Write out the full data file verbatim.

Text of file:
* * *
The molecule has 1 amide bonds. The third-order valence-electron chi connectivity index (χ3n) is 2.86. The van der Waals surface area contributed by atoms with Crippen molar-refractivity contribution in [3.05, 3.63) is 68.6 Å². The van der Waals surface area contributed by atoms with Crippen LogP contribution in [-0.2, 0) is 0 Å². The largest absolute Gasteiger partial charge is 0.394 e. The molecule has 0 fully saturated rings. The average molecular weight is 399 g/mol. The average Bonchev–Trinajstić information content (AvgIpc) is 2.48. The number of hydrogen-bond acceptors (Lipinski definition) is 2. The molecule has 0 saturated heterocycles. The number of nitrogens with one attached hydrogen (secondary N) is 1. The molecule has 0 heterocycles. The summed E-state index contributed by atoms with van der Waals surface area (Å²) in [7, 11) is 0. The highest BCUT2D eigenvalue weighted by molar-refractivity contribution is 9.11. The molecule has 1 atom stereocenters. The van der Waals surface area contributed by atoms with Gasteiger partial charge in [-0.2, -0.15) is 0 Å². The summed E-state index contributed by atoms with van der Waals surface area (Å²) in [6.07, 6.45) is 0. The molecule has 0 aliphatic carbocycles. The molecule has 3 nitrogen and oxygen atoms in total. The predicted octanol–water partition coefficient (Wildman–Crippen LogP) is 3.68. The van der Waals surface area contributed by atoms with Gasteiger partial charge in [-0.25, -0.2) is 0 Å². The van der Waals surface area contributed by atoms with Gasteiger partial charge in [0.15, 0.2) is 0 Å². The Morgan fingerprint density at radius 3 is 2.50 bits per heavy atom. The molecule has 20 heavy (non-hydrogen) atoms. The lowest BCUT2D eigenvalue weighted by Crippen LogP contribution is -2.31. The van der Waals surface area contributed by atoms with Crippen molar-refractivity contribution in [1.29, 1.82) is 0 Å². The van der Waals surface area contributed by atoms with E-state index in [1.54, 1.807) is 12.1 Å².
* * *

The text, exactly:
The molecule has 1 amide bonds. The third-order valence-electron chi connectivity index (χ3n) is 2.86. The van der Waals surface area contributed by atoms with Crippen molar-refractivity contribution in [3.05, 3.63) is 68.6 Å². The van der Waals surface area contributed by atoms with Crippen LogP contribution in [-0.2, 0) is 0 Å². The largest absolute Gasteiger partial charge is 0.394 e. The molecule has 0 fully saturated rings. The average molecular weight is 399 g/mol. The average Bonchev–Trinajstić information content (AvgIpc) is 2.48. The number of hydrogen-bond acceptors (Lipinski definition) is 2. The molecule has 0 saturated heterocycles. The number of nitrogens with one attached hydrogen (secondary N) is 1. The molecule has 0 heterocycles. The summed E-state index contributed by atoms with van der Waals surface area (Å²) in [7, 11) is 0. The highest BCUT2D eigenvalue weighted by molar-refractivity contribution is 9.11. The molecule has 1 atom stereocenters. The van der Waals surface area contributed by atoms with Gasteiger partial charge in [-0.2, -0.15) is 0 Å². The summed E-state index contributed by atoms with van der Waals surface area (Å²) in [6.07, 6.45) is 0. The molecule has 0 aliphatic carbocycles. The molecule has 3 nitrogen and oxygen atoms in total. The predicted octanol–water partition coefficient (Wildman–Crippen LogP) is 3.68. The van der Waals surface area contributed by atoms with Gasteiger partial charge in [-0.25, -0.2) is 0 Å². The van der Waals surface area contributed by atoms with Gasteiger partial charge in [0.15, 0.2) is 0 Å². The Morgan fingerprint density at radius 3 is 2.50 bits per heavy atom. The molecule has 20 heavy (non-hydrogen) atoms. The lowest BCUT2D eigenvalue weighted by Crippen LogP contribution is -2.31. The van der Waals surface area contributed by atoms with Crippen molar-refractivity contribution in [1.29, 1.82) is 0 Å². The van der Waals surface area contributed by atoms with E-state index in [1.54, 1.807) is 12.1 Å².